SPLA seeks rise in educational budget
Hyderabad, June 20, 2008: The Sindh Professors and Lecturers Association on
Thursday demanded raise to four per cent of GDP in educational budget,
formulation of a scientific and secular education policy with consultation of
academics and teachers, change in outdated syllabus and mother tongue as medium
Unfolding SPLA's 34-point charter of demands, the
association's secretary Prof Liaquat Aziz told journalists at Sachal Sarmast
Arts and Commerce College that the ban imposed on teachers' bodies by the former
Chief Minister Dr Arbab Ghulam Rahim should be lifted and show-cause notices,
suspension orders and orders about forced leave should be cancelled.
the pattern of Punjab, the NWFP and Balochistan, 863 lecturers of Sindh should
be regularised and their five month's salaries should be released, he
He demanded that the posts of college teachers should be
upgraded on the pattern of university teachers, 62 seats of teachers in
grade-20, 482 in grade-19 and 458 in grade-18, which were vacant for quite
sometime, should be filled through promotion, and minimum wages of cooperative
lecturers should be raised to at least Rs10,000 per month.
said that as per decision of Sindh cabinet, the secretary of education, director
general of colleges and regional director working on OPS should be immediately
removed and college professors should be appointed to the posts on the basis of
seniority and merit.
He called for shifting the offices of director
general of Sindh colleges from Karachi to Hyderabad and raise in non-attractive
allowance announced by the PPP government in 1994.
He said that 10-year
ban on transfers of lecturers, who were selected by the Sindh Public Service
Commission in 2002, should be lifted and on the pattern of university teachers,
the college teachers should be given medical allowance of Rs2,000 per
Prof Aziz demanded that higher secondary scheme should be
abolished and the status of schools should be raised to colleges, college
teachers academy should be reactivated and professional colleges for girls
awarding degrees in B.Com, B.C.S., B.B.A. should be opened in each
He demanded that the Rangers should be asked to vacate the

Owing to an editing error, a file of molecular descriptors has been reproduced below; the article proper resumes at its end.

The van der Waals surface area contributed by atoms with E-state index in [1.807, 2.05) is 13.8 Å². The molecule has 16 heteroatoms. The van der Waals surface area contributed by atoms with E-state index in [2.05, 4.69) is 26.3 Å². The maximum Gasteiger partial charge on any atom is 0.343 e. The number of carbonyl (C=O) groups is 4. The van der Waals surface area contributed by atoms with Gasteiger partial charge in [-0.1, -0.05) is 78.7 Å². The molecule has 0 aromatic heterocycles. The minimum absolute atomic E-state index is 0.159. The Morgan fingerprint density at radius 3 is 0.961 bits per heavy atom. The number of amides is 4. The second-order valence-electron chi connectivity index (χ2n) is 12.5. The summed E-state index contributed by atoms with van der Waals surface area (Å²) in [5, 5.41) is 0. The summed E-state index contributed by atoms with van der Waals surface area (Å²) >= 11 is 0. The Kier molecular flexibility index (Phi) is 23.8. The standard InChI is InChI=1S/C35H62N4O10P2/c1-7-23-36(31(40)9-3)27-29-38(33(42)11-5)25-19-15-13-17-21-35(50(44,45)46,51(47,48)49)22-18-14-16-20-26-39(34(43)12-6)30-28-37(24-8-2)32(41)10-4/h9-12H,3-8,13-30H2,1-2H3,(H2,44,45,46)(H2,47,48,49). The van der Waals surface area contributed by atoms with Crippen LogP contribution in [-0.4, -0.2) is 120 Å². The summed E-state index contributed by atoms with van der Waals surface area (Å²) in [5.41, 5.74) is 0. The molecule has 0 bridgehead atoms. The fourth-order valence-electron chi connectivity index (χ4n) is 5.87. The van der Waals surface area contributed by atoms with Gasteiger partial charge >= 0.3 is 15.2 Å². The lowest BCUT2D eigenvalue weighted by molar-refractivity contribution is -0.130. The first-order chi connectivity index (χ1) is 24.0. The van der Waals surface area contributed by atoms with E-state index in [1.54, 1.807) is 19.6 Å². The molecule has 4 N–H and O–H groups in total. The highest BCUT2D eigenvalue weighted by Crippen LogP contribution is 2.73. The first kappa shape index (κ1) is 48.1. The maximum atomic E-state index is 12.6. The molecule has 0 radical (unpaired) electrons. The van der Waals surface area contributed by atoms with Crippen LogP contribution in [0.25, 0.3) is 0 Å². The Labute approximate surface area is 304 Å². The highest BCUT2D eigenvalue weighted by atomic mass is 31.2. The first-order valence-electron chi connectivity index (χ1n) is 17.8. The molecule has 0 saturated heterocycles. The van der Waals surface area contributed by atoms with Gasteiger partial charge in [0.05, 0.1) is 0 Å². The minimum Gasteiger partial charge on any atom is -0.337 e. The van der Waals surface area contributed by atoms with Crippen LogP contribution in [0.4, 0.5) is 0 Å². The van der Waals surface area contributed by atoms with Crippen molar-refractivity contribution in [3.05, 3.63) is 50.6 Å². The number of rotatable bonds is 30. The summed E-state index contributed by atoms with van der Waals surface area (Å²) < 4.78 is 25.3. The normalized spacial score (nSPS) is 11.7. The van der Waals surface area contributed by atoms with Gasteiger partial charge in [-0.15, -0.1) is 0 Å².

hostels of Government Muslim Science College and Government College Kali Mori,
and only professors having commerce degrees should be appointed as principals in
commerce colleges as per recommendations of HEC.
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Educational institutions: bastions of learning, knowledge and training? They should be, but
are they? In Pakistan, some schools, especially in the rural areas, present an
entirely different picture. According to a report, in Fata schools have emerged
as hotbeds of corruption. Political authorities are said to hand out contracts
for the construction of school buildings to the tribal elders to win their
support for government plans. It is then left at the discretion of these chiefs
to determine the fate of these buildings. Usually buildings are constructed but
not all of them are run as schools. Some are used as hujras - male guest houses.
Directorate officials claim that the political turmoil, the worsening law and
order situation and burgeoning levels of poverty have raised the dropout rate.
That may explain why some schools are not functional. But what about the
It is disquieting that this trend is part of the larger
phenomenon of dysfunctional schools all over the country. Thousands of ghost
schools exist in different provinces - they are shown in the records with a
teaching staff that draws salaries but no institution functions on the ground.
This, along with widespread absenteeism and the 'visa system' through which
teachers pay a portion of their salaries to high-ups in order to secure their
absences, has contributed to impaired functioning. It is a pity that education
which is the harbinger of hope for the future is being thwarted so blatantly.
Dysfunctional schools put the entire system in disarray. They exacerbate the
problem of the dearth of schools as the ones that exist and consume funds do not
serve the purpose they were meant for. There is a relentless demand for a rise
in the amount of funds that should be allocated to the education sector. But
with existing resources being brazenly misused for purposes which have nothing
to do with education, is this demand valid? Given the low level of spending on
education in Pakistan no one would deny the need to enhance the education
budget. But it is important that the focus should be on capacity-building,
monitoring and accountability. Dawn
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